To enhance productivity in both back- and front-of-house F&B operations, hoteliers are turning to technology solutions such as automated taps and enhanced payment systems.
REPORT FROM THE U.S.—When technology and food-and-beverage operations converge, great efficiencies can occur.
This is especially helpful in high-volume areas such as hotel bars, said Sean Kreiman, VP of asset management company CHMWarnick. His company recently did a full repositioning of the W Washington D.C., which included improvements to its rooftop lounge POV, he said.
The hotel’s high volume called for streamlining and improving operations, with a focus on efficiencies such as batching cocktails to improve consistency of drinks and free up bartenders, as well as automated taps for beer, wine and some cocktails.
He said the automated taps are designed to limit waste and over-pouring of drinks, as well as keep the alcohol at the right temperature.
In addition to speeding things up and controling the pour of 16-ounce drinks, the automated taps provide data on which drinks are selling most and at what time of day, Kreiman said.
“In time, (that) should allow us to make decisions as asset managers to improve overall profitability and inventory management,” he said.
Kreiman admits the automated taps are pricey, and there were issues at first with installation and added costs, but the return on investment is getting the perfect pour and more efficiency to serve more customers during high-volume times.
For smaller venues with less volume, this might not be the best fit, Kreiman said. He suggests a self-serve or pay-per-beverage automation concept instead, as long as the proper restrictions are in place.
Ken Taylor, VP of strategic development at Las Vegas-based MarkeTeam, said some in the industry are turning to decentralized or cloud-based POS systems to retain information on guest preferences.
“It’s taken us a long time to get to this point,” he said. “Any hotel operator will tell you, even at the corporate level or at the unique and boutique level, their point of sale is one of the (slowest) to become modern.”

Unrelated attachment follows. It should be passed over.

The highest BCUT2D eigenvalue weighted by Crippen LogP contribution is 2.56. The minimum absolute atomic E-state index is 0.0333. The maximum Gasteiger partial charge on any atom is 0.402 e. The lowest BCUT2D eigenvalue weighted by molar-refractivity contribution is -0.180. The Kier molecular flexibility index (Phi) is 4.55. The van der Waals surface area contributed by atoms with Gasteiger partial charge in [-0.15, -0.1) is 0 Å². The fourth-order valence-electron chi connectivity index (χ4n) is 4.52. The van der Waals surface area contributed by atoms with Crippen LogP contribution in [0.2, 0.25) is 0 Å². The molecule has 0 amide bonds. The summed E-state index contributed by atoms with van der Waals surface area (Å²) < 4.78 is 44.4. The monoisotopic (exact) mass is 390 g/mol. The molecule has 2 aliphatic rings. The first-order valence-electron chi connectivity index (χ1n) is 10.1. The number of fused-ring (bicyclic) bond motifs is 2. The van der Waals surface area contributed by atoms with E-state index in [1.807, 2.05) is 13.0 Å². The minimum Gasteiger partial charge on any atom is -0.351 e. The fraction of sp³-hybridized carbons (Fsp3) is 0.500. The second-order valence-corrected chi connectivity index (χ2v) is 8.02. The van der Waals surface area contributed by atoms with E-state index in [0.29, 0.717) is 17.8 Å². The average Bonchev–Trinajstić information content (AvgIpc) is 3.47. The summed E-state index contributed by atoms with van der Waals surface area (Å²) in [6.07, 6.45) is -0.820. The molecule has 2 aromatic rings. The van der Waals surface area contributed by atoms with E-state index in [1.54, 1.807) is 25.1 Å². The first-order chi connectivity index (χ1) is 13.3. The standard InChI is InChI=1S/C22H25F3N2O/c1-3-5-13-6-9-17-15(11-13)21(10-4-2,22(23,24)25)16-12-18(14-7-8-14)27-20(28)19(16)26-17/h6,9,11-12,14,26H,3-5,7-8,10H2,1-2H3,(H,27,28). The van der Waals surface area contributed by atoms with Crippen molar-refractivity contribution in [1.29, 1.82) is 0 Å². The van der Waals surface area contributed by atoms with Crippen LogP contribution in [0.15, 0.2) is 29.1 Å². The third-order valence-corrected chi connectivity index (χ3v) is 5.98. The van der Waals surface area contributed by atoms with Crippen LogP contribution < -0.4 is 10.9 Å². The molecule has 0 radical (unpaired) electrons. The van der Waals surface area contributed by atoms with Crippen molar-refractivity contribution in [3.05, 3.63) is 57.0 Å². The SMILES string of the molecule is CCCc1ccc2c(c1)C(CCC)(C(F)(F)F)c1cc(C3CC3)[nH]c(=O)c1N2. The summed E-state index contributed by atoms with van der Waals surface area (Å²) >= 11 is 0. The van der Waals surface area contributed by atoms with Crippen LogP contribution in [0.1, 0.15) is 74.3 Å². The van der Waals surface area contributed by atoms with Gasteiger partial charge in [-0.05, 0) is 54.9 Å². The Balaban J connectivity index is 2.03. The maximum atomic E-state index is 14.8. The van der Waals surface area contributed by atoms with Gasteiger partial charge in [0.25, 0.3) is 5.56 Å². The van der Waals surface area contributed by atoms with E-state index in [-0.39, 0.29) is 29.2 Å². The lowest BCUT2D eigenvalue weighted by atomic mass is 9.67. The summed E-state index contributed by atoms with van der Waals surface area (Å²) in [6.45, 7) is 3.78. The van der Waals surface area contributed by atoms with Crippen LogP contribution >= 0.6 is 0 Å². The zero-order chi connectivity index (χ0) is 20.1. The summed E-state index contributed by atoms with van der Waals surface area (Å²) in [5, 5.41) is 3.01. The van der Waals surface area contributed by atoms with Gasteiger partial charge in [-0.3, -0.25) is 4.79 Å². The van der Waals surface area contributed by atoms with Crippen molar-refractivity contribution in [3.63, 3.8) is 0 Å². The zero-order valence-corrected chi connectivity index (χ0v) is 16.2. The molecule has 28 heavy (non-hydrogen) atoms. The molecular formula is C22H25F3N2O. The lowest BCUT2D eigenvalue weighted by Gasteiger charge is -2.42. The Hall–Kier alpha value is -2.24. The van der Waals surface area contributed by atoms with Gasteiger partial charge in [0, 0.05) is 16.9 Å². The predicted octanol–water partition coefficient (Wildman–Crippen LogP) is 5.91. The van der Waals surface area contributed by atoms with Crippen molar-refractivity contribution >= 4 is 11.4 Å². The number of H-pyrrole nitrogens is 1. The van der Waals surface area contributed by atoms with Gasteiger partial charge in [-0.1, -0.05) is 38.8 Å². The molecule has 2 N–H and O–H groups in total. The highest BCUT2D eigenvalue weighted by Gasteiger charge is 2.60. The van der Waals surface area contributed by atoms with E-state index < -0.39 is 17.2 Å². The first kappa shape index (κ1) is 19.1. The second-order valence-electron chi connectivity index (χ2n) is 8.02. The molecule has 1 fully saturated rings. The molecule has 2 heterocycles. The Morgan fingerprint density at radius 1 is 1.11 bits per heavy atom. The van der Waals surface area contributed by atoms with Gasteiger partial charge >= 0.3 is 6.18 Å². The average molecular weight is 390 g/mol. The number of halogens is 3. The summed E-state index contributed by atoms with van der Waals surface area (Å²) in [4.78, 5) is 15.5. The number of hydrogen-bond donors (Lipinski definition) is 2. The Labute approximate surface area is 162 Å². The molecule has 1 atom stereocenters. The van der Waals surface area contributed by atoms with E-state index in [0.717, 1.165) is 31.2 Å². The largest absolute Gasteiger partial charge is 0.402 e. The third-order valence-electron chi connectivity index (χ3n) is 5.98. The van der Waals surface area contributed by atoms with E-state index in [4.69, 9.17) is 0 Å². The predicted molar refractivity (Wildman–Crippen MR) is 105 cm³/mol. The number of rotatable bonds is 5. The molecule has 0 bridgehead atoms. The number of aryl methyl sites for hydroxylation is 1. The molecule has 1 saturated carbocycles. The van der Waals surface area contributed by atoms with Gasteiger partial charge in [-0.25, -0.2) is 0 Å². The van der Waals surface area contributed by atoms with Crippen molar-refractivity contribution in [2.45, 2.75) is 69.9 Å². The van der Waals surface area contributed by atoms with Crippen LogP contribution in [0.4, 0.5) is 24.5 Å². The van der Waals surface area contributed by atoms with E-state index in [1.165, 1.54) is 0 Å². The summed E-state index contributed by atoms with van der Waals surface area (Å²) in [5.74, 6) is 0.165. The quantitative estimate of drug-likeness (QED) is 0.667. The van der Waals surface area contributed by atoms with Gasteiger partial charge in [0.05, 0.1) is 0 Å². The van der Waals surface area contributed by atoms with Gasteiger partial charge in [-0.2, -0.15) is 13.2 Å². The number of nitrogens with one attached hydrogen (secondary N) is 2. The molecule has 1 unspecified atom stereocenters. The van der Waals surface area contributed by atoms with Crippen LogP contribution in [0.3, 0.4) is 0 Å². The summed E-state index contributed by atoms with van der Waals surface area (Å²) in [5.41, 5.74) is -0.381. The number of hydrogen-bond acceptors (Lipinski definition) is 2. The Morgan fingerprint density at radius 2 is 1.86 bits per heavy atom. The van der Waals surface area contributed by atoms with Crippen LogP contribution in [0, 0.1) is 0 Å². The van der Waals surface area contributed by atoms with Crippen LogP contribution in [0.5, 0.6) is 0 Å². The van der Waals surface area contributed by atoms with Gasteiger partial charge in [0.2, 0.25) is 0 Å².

He’s also seeing a greater push from the brands in enhancing their mobile apps. Those apps now are being designed to allow guests to order room service.
Kimpton Hotels and Restaurants’ SVP of restaurants & bars Scott Gingerich, said convenience-based tech is the biggest trend right now.
“Whether it’s delivery services and apps or tablets for in-room dining, guests want a seamless, integrated experience across the board,” he said in an email interview.
He said Kimpton is looking to improve its reservation management system; its current one is about 20 years old.
Investing in an intelligent reservation management system allows for better table management algorithms that help restaurant hosts “make optimal seating decisions—as opposed to educated guesses—on who to seat where and when,” he said.
Kimpton is also looking into services that will allow guests to pay at the table with their own device.
“Waiting for the check and paying the check is commonly a pain point,” he said. “This allow guests to view their check and pay at their convenience.”
Kimpton is currently piloting is a guest feedback/survey system, via a tablet-based check presenter, that gives guests the opportunity to pay a check and also leave feedback on their dining experience, “thereby increasing capture of feedback and providing more timely feedback,” Gingerich said.
Increased labor costs are eroding profitability for everyone across the industry, and no operator is immune to it, Gingerich said. Thoughtful and selective technology is key, he said, but it should be less ostentatious and serve as a way to support the human side of F&B, not replace it.
“Although there are many ways to increase labor efficiencies overall, at the end of the day, a truly memorable dining experience requires heartfelt hospitality and service that cannot be achieved without human interaction,” he said.
However, with the shrinking labor force and growing costs, he said he expects more automated technology in the F&B space, such as automated espresso machines and kitchen robots.
“I don’t think we’ll ever see the complete elimination of human contact from the dining experience except for novelty concepts. It’s an experience-hungry world out there, and those need to be delivered by people,” he added.
Kreiman said the intention of implementing automation at the W Washington D.C. rooftop lounge wasn’t to replace the bartenders, but to allow them to interact with more guests during peak hours.
Gingerich said he hopes that any tech implemented in the future at Kimpton will “pull triple duty: enhance the guest experience, improve sales performances and benefit the employees themselves.”
Anything that enhances Kimpton’s vision while creating memorable experiences for guests remains a high priority, he said.